The impact of mandatory financial education: A field study
By Leighton Walter Kille
September 10, 2010
Having accurate knowledge about financial products and services is widely perceived to be advantageous, especially for low-income communities. However, empirical evidence of this assertion has been relatively scarce.
To quantify the benefits associated with a financial literacy program, a researcher from the Center for Financial Security in the University of Wisconsin, Madison, conducted a randomized controlled trial among very low-income families in a subsidized housing program. Families were randomly assigned to a mandatory, five-session financial education program and, afterward, tracked for 12 months.
The results are documented in a 2010 study by the University of Wisconsin, “The Impacts of Mandatory Financial Education: Evidence from a Randomized Field Study.” The study’s findings include:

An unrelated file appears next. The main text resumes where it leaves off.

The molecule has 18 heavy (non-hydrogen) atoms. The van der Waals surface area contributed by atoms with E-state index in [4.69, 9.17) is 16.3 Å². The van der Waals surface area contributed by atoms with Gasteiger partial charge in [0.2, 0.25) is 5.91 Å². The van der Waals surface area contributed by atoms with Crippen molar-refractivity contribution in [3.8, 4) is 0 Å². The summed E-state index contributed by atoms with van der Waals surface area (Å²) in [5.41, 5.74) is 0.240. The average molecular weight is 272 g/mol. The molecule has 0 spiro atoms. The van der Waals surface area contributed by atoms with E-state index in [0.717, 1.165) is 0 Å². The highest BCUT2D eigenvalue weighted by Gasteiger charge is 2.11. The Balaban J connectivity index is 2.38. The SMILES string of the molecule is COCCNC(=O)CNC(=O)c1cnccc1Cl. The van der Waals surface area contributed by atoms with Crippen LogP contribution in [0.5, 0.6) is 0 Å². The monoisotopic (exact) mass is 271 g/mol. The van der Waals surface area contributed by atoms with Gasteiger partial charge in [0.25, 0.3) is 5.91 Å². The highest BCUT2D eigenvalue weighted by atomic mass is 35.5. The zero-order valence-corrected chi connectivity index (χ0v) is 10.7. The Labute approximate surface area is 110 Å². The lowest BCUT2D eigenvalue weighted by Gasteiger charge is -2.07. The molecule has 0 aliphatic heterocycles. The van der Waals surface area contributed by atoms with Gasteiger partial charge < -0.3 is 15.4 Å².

- Families that underwent the financial education program reported an improvement in financial knowledge by 30% compared to the baseline level. Improvements were detected in clients’ understanding of credit terms, credit reports and managing money.
- Self-reported financial behavior improved, including controlling spending, timely bill payment, providing for one’s family and budgeting.
- Savings increased by an average of $377, with no significant increase in observed indebtedness.
- The proportion of clients with credit scores less than 680 declined.
These findings suggest that public policies to promote financial education, especially among low-income communities, would be beneficial.
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Citation: Collins, J. Michael. "The impacts of mandatory financial education: Evidence from a randomized field study", Journal of Economic Behavior & Organization, September, 2012, PDF.
DOI: http://dx.doi.org/10.1016/j.jebo.2012.08.011, How to Cite or Link Using DOI